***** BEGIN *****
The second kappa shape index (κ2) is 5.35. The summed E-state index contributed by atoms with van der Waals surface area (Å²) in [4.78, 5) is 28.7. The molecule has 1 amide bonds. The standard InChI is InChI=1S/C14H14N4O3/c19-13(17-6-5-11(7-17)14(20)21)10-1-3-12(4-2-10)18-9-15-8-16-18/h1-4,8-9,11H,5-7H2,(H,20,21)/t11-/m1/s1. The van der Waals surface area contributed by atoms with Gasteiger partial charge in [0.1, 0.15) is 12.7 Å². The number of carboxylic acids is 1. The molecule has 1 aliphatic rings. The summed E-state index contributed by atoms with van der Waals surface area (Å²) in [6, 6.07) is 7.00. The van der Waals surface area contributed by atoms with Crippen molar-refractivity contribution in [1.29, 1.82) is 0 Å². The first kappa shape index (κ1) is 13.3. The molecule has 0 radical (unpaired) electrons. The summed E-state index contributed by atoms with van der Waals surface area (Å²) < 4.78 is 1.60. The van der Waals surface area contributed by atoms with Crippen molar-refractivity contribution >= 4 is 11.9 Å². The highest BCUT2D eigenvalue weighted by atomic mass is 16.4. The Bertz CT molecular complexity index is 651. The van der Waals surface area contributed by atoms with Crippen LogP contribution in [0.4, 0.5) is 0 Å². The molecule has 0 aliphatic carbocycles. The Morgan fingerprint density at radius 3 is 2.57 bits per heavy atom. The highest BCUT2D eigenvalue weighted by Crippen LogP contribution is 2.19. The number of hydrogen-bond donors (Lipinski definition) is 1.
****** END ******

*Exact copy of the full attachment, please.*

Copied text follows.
The second kappa shape index (κ2) is 5.35. The summed E-state index contributed by atoms with van der Waals surface area (Å²) in [4.78, 5) is 28.7. The molecule has 1 amide bonds. The standard InChI is InChI=1S/C14H14N4O3/c19-13(17-6-5-11(7-17)14(20)21)10-1-3-12(4-2-10)18-9-15-8-16-18/h1-4,8-9,11H,5-7H2,(H,20,21)/t11-/m1/s1. The van der Waals surface area contributed by atoms with Gasteiger partial charge in [0.1, 0.15) is 12.7 Å². The number of carboxylic acids is 1. The molecule has 1 aliphatic rings. The summed E-state index contributed by atoms with van der Waals surface area (Å²) in [6, 6.07) is 7.00. The van der Waals surface area contributed by atoms with Crippen molar-refractivity contribution in [1.29, 1.82) is 0 Å². The first kappa shape index (κ1) is 13.3. The molecule has 0 radical (unpaired) electrons. The summed E-state index contributed by atoms with van der Waals surface area (Å²) < 4.78 is 1.60. The van der Waals surface area contributed by atoms with Crippen molar-refractivity contribution >= 4 is 11.9 Å². The highest BCUT2D eigenvalue weighted by atomic mass is 16.4. The Bertz CT molecular complexity index is 651. The van der Waals surface area contributed by atoms with Crippen LogP contribution in [0.4, 0.5) is 0 Å². The molecule has 0 aliphatic carbocycles. The Morgan fingerprint density at radius 3 is 2.57 bits per heavy atom. The highest BCUT2D eigenvalue weighted by Crippen LogP contribution is 2.19. The number of hydrogen-bond donors (Lipinski definition) is 1.